Heat Pipe Systems

Inducted In: 1990, Environmental and Resource Management

Induction year:
Inducted individuals:
Reed Barnett
Richard Devellian
Dr. Thomas Feldman
Tom Hammond
Mukesh Khattar
Inducted organizations:
Alaska Pipeline
Bob's Candies
Dinh Company
Exxon
Florida Solar Energy Center
Georgia Power Corporation
Kona Corporation
Los Alamos National Library
McDonnel Douglas Corp
NASA Kennedy Space Center

In the early days of NASA’s space research, there was concern over problems of temperature control of non-rotating satellites. The side facing the sun would build up excessive heat, and the opposite side would become very cold, thus a serious threat to the survival of electronic and other spacecraft systems. To address the problem, Los Alamos Scientific Laboratories invented the heat pipe as a passive (consumes no energy) heat transfer device where a working fluid alternately evaporates and condenses, transferring heat from one region of the tube to another.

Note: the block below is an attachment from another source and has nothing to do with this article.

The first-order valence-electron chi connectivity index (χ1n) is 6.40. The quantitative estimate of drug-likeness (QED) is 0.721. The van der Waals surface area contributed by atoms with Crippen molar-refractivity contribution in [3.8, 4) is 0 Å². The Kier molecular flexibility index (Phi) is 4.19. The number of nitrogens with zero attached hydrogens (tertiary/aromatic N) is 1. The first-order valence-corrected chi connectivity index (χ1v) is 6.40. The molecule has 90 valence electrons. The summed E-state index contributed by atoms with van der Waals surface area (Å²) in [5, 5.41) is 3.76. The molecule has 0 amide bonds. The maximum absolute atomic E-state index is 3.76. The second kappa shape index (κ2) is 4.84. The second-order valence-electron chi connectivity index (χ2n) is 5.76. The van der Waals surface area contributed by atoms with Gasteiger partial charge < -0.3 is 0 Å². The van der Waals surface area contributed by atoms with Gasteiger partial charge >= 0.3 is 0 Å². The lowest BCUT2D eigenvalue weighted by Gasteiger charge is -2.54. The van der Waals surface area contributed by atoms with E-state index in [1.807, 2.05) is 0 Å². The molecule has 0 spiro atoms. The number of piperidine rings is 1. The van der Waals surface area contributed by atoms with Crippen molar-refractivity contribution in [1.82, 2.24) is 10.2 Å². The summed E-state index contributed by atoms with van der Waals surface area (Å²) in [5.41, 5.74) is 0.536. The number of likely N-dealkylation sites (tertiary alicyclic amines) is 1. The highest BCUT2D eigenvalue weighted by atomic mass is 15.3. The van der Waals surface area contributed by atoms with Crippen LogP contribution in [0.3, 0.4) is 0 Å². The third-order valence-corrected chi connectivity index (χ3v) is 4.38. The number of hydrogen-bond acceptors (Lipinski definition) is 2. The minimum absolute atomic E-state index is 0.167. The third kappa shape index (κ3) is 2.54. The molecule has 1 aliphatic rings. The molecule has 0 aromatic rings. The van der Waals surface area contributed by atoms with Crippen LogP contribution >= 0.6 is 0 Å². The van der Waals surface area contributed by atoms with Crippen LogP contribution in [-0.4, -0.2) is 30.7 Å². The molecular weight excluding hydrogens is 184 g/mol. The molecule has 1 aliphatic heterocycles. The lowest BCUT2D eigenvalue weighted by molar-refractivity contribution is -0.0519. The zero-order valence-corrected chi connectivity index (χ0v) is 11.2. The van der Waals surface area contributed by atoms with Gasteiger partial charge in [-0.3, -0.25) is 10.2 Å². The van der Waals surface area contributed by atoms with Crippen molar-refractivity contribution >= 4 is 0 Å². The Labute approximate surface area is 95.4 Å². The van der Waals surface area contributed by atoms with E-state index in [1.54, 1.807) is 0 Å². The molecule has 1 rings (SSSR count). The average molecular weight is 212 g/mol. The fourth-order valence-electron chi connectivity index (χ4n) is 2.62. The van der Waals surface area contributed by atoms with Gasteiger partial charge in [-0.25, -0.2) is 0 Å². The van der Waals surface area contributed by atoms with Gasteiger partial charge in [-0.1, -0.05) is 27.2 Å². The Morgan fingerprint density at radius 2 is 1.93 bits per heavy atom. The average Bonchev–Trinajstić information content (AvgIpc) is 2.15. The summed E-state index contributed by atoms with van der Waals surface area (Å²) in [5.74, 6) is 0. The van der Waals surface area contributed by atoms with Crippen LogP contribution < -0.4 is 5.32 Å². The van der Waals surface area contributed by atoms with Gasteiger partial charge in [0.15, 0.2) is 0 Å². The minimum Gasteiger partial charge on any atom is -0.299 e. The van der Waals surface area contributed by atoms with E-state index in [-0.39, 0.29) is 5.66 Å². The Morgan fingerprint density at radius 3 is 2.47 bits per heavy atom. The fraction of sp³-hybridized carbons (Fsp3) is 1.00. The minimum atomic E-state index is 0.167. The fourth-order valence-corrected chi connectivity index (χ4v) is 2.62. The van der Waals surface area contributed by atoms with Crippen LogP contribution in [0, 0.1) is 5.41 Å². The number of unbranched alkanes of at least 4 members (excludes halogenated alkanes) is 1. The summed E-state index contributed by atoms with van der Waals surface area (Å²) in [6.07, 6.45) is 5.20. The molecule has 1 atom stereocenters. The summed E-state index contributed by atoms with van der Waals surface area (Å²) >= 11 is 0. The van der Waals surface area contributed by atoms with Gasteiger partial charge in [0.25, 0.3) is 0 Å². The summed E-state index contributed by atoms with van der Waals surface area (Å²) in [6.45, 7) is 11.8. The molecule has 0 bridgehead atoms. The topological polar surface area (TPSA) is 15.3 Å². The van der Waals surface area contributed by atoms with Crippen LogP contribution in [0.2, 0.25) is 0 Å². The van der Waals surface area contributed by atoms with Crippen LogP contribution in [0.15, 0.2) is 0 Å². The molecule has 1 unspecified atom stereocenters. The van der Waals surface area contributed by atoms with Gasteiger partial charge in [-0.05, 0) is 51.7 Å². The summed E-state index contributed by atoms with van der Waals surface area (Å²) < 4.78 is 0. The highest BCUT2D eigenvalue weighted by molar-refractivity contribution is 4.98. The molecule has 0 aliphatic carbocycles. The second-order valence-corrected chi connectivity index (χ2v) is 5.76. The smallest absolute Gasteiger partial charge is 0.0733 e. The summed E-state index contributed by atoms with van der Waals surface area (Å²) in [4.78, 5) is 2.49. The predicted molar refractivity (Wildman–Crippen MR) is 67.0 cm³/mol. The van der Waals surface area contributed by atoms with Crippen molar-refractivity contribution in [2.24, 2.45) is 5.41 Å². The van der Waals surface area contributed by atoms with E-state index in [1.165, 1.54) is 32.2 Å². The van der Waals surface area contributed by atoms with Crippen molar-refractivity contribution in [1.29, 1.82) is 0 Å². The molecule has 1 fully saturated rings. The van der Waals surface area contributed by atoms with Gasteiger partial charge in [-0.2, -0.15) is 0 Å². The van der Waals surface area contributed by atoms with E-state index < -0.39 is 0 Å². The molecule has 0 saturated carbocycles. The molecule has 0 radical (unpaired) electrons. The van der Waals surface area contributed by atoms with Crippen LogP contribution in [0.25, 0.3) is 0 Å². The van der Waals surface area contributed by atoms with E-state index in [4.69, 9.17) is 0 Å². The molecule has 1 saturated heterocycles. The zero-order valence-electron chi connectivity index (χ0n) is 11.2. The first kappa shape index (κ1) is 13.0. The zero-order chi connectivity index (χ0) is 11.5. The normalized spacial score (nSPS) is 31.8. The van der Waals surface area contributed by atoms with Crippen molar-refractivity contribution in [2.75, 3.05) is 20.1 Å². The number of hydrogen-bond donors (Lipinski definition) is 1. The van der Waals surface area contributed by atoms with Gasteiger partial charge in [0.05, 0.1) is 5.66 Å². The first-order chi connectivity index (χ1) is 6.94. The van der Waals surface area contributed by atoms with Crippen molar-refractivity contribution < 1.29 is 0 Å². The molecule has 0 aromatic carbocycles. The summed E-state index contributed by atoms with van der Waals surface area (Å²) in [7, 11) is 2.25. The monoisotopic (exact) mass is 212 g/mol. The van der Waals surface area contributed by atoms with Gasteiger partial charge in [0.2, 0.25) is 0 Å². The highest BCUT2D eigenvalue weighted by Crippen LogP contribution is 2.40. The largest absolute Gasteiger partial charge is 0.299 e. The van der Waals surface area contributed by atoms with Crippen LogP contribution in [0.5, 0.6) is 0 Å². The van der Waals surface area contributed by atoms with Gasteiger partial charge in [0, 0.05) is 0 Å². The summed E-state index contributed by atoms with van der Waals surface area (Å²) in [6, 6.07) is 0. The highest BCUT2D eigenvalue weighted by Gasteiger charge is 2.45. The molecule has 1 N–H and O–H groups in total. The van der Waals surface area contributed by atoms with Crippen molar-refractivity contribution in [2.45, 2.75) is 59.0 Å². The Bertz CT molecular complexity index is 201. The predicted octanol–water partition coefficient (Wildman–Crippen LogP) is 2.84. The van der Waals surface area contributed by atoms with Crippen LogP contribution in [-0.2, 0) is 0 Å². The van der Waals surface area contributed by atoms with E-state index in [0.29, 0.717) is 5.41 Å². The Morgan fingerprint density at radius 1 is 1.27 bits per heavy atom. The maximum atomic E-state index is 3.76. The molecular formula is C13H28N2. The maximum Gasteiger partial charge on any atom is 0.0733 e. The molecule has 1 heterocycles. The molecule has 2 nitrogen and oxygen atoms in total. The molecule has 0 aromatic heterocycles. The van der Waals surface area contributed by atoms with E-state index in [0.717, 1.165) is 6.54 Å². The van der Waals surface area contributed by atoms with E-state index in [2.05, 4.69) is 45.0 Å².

Applied to NASA spacecraft, this technology controlled the thermal extremes that could be so damaging to electronics and other systems. One of the earliest and best known commercial applications of this technology was for protection of the Alaska Pipe Line. A major technological concern was how to build a pipeline system that would not sink into the permafrost. The solution was a novel use of heat pipe systems to remove heat from the ground, maintaining the permafrost level during all conditions, and thus assuring the design load-bearing requirements of the pipeline. Subsequently, the Kennedy Space Center sponsored many studies whose objective was to develop commercial applications of heat pipe systems. Heat pipes are now regularly used to enhance the dehumidification performance of conventional air conditioners. They also are used in warehouses and supermarkets where controlled temperatures and humidity are needed to preserve perishable product quality. Significant energy savings are found in both these applications. Additionally, heat pipe technology can be found in solar heating systems, in the cooling of notebook computer processors, and in heater-less injection molding for plastics manufacturing.

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